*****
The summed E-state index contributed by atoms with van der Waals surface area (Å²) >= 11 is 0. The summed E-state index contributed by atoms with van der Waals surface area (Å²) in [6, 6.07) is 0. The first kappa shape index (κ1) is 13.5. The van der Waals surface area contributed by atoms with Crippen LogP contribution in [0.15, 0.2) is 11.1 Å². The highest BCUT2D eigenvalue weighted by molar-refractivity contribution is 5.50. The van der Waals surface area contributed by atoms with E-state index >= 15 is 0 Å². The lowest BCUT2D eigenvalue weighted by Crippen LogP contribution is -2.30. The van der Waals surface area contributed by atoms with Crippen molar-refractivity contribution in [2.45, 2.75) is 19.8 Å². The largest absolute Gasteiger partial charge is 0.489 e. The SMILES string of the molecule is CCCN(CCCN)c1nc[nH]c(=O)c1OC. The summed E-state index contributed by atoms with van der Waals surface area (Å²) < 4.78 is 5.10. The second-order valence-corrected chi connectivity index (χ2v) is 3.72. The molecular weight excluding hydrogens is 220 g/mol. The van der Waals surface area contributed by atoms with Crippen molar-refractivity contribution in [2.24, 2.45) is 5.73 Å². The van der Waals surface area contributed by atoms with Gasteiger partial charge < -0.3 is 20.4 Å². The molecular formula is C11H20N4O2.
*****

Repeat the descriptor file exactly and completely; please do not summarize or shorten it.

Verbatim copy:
The summed E-state index contributed by atoms with van der Waals surface area (Å²) >= 11 is 0. The summed E-state index contributed by atoms with van der Waals surface area (Å²) in [6, 6.07) is 0. The first kappa shape index (κ1) is 13.5. The van der Waals surface area contributed by atoms with Crippen LogP contribution in [0.15, 0.2) is 11.1 Å². The highest BCUT2D eigenvalue weighted by molar-refractivity contribution is 5.50. The van der Waals surface area contributed by atoms with E-state index >= 15 is 0 Å². The lowest BCUT2D eigenvalue weighted by Crippen LogP contribution is -2.30. The van der Waals surface area contributed by atoms with Crippen molar-refractivity contribution in [2.45, 2.75) is 19.8 Å². The largest absolute Gasteiger partial charge is 0.489 e. The SMILES string of the molecule is CCCN(CCCN)c1nc[nH]c(=O)c1OC. The summed E-state index contributed by atoms with van der Waals surface area (Å²) < 4.78 is 5.10. The second-order valence-corrected chi connectivity index (χ2v) is 3.72. The molecular weight excluding hydrogens is 220 g/mol. The van der Waals surface area contributed by atoms with Crippen molar-refractivity contribution in [2.24, 2.45) is 5.73 Å². The van der Waals surface area contributed by atoms with Gasteiger partial charge < -0.3 is 20.4 Å². The molecular formula is C11H20N4O2.